It’s the beginning of Spring and once again our Wildlife Hospital is bracing for the onslaught of baby animals and birds that flood in at this time of year. Unfortunately hundreds of baby birds in particular are unnecessarily removed from their habitat and brought to wildlife carers and RSPCA Care Campuses across the state. Most of these are well meaning members of the public who are trying to rescue fledglings when this is usually not necessary. Unless the bird is sick or injured it’s best to leave it alone. The mother is usually close by and is keeping an eye on things.
Still on the Wildlife Hospital, a two year old Bandicoot mother with two joeys (above) was brought in the other day after suffering bad smoke related trauma following a burn off on Mt Cootha. Staff have nicknamed her Bonny (after wildlife vet Dr Bonny) and so far she and her babies are doing well. She’s still got a drip but that will hopefully be removed shortly.
Sadly not so lucky was a female koala. She was brought into us after being attacked by dogs in the Gold Coast hinterland. Her injuries were too severe and she didn’t make it. Please dog owners, remember to keep your dogs under control or contained, particularly at night. We see these incidents all too regularly. In fact two weeks ago we had four koalas brought in from Stradbroke Island. Three of them had been attacked by dogs.
We’ve had hundreds of enquiries about the progress of the miniature fox terrier that was found in a bin in Sherwood. I can tell you that he underwent tests at the Brisbane Veterinary Specialist Centre (big thanks to staff for the care and expertise) and he has some “issues” that may require further tests. However his mobility has improved and he’s now walking again. We’ve also received some very helpful information from the public regarding what may have happened. Sorry if that’s all I can tell you at the moment but there will be times that I have to remain slightly tight lipped when it comes to ongoing investigations.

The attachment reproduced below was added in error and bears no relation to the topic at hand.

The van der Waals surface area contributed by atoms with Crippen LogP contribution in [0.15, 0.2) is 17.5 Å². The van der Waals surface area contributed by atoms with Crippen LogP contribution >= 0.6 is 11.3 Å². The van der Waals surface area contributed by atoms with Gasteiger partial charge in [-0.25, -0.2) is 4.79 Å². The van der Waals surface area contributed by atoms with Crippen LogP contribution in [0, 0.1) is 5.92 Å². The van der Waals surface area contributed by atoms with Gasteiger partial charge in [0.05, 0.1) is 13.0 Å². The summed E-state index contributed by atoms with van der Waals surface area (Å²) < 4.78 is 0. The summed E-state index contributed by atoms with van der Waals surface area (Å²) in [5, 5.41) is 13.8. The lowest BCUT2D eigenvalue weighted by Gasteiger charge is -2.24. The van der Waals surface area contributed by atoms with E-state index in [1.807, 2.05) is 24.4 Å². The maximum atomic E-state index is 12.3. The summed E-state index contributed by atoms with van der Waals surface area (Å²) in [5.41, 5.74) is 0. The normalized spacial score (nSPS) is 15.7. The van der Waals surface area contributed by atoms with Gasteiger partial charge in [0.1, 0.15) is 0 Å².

I was having a quick smoke in the smoking area yesterday, (I really AM about to give up!), when Animal Attendant Yorik came by with a Great Dane X called Simba. She was surrendered to us with her seven pups and is already starting to put on weight- although she remains very skinny. She’s also incredibly timid. Very, very fearful of everybody and anything. We’re starting to see signs of improvement but it’s going to be a long slog. If only some of the social media critics understood just how much work, care and compassion goes into transforming dogs like Simba and eventually rehoming them, they might have a better knowledge base from which to spout their vitriol. Sadly not every adult dog that comes into our care will be able to be rehomed. It’s not the animal’s fault of course. But some have been so badly damaged mentally that placing them back in the community would not be fair to the public or the animal. Can you imagine if an RSPCA dog was rehomed and then bit a child? The resulting publicity would taint any RSPCA dog and thousands of animals would miss out on finding homes.
Last year, my friend Jane Fynes Clinton from the Courier Mail told the story of Moses in Rockhampton. He was found starved and beaten in a churchyard. Despite ongoing foster care he remained terrified of the outside world. It was finally decided that the kindest thing to do was to put him to sleep. It was heartbreaking for Wendy,( his carer), and for Inspector Laurie who’d rescued him. However the good news is that our rehoming rates are improving all the time and RSPCA Qld now rehomes more animals that any organisation in Australia. So don’t forget, if you’re looking for a pet, come and see us first. You can check out the animals on adoptapet.com.au Remember to look at the animals that are currently in foster care as well.
I just had a call from the lovely Jacqui who trains our Customer Service staff and volunteers. She says the call centre is getting bombarded by calls from people who want us to remove snakes from their yards. Sorry everyone! We neither have the resources nor the legal authorization to do this. In most cases the snakes are just passing through. Some may take up residence but that’s usually only if they find a constant food source. (Chicken and duck owners may have more problems than most.) You can find snake catchers on the internet, but I’d urge you to be bit patient and you may find the snake moves on of its own accord. Our wildlife hospital does treat injured reptiles and we have had an influx over the last week. Obviously the breeding season has started early.
I seem to be doing more Probus and Rotary Club appearances as a guest speaker these days. Most are now asking me to also chat about the old TV days as well as explaining our work here at the RSPCA. I ended up by putting together a short tape of some of my more humourous moments before the camera. A lady came up to me last week and announced, “You’re stupid!” I was somewhat taken aback. I know the old grey matter isn’t exactly bursting out of my skull, but I thought there was some intelligence lurking within. “Why?” I said. “Because you’re lucky to be alive.” She said. I think she was referring to some of the incidents caught on camera. At least I hope she was.
Until next week, enjoy the first days of Spring and don’t forget to make the RSPCA your first port of call if you’re looking for a pet.